Nigeria is currently dealing with twin crises, record-breaking flooding, and a food shortage. According to Reuters, this is threatening to push Africa’s most populous country into a devastating food crisis. In 2020, Nigeria has dealt with destructive floods that have killed at least 40 and have displaced over 15,000 people. Recently, in September of 2020, intense flooding caused by heavy rainfall in northern Nigeria destroyed thousands of homes and wide areas of crops. As reported by Reuters, the flooding in northern Nigeria has destroyed 90% of the 2 million tons of rice that was expected to be harvested this Autumn. This loss is equivalent to 20% of the rice that Nigeria harvested last year.
Destruction of rice paddies is not the only food-related casualty of these floods. A shortage of maize has made it extremely difficult for chicken farmers to feed their flocks due to the price of chicken feed more than doubling. For Nigeria, rice is the staple grain, and chicken is a core protein. Furthermore, the COVID-19 pandemic caused many movement restrictions and financing difficulties that complicated the spring planting of many crops including maize. The combination of crop-destroying floods and an already existent maize shortage makes it look as if Nigeria is on the brink of a damaging food crisis. Arc Kabir Ibrahim, president of the All Farmers Association of Nigeria, told Reuters that “there is a real fear of having food shortages. The effect on the food system is going to be colossal.”
Another effect of the COVID-19 pandemic is on fertilizer. After the virus’s outbreak caused a shutdown of Nigeria’s sole urea plant for two weeks, many farmers opted to skip using fertilizer on their crops, which has limited their crop yields.
Through all of this, the Nigerian government is still doing everything it can to promote domestic food production and local Nigerian farmers, but that may not be enough to sustain a country of nearly 200 million people through a looming food crisis. Nigerian President Muhammadu Buhari said that not one cent of the country’s central bank dollars would go towards food or fertilizer imports in an attempt to encourage local farmers and producers over imports. In August 2020, Nigeria took about 4,000 tons of millet and sorghum from the regional economic bloc’s strategic stocks (ECOWAS), released 30,000 tons of its own maize, and gave four companies special permission to import maize into the country, according to Reuters. The Nigerian Economic Summit Group has also called for “a complete overhaul” of agricultural policy.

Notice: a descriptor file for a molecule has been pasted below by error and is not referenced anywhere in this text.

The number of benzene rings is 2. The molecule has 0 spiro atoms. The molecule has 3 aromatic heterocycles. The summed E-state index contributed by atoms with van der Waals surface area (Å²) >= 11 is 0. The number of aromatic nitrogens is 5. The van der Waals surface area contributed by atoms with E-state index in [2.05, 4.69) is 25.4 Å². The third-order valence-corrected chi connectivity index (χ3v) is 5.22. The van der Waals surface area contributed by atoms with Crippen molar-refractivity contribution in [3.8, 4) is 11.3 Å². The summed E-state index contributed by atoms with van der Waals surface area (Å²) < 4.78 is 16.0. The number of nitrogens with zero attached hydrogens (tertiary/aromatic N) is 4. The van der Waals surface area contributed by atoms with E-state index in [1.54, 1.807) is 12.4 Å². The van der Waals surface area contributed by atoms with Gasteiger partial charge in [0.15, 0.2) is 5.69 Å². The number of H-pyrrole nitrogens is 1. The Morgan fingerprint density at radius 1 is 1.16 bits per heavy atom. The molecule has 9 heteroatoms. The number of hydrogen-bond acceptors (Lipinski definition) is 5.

In an interview with Reuters, Nigeria’s Agriculture Minister Muhammad Sabo Nanono said that “there is no question about it that there is an imminent problem with food insecurity, not only in Nigeria, but also in nations all over the world.” He is absolutely correct in that statement. According to a report released by the Institute for Economics and Peace (IEP) called the Ecological Threat Register (ETR), food security is a major symptom of the ongoing climate crisis that is projected to worsen over the next several decades. By the ETR’s estimates, the global demand for food will increase by 50% by 2050. Approximately two billion people already experience moderate to severe food insecurity currently, and that number is expected to increase to 3.5 billion people by the year 2050. 822 million people currently experience undernutrition globally, leaving them at an extremely high risk of starvation. Additionally, Sub-Saharan Africa has the highest prevalence of food insecurity, at 52% of the population, and 18 of the 20 most food-insecure countries globally are located in the region.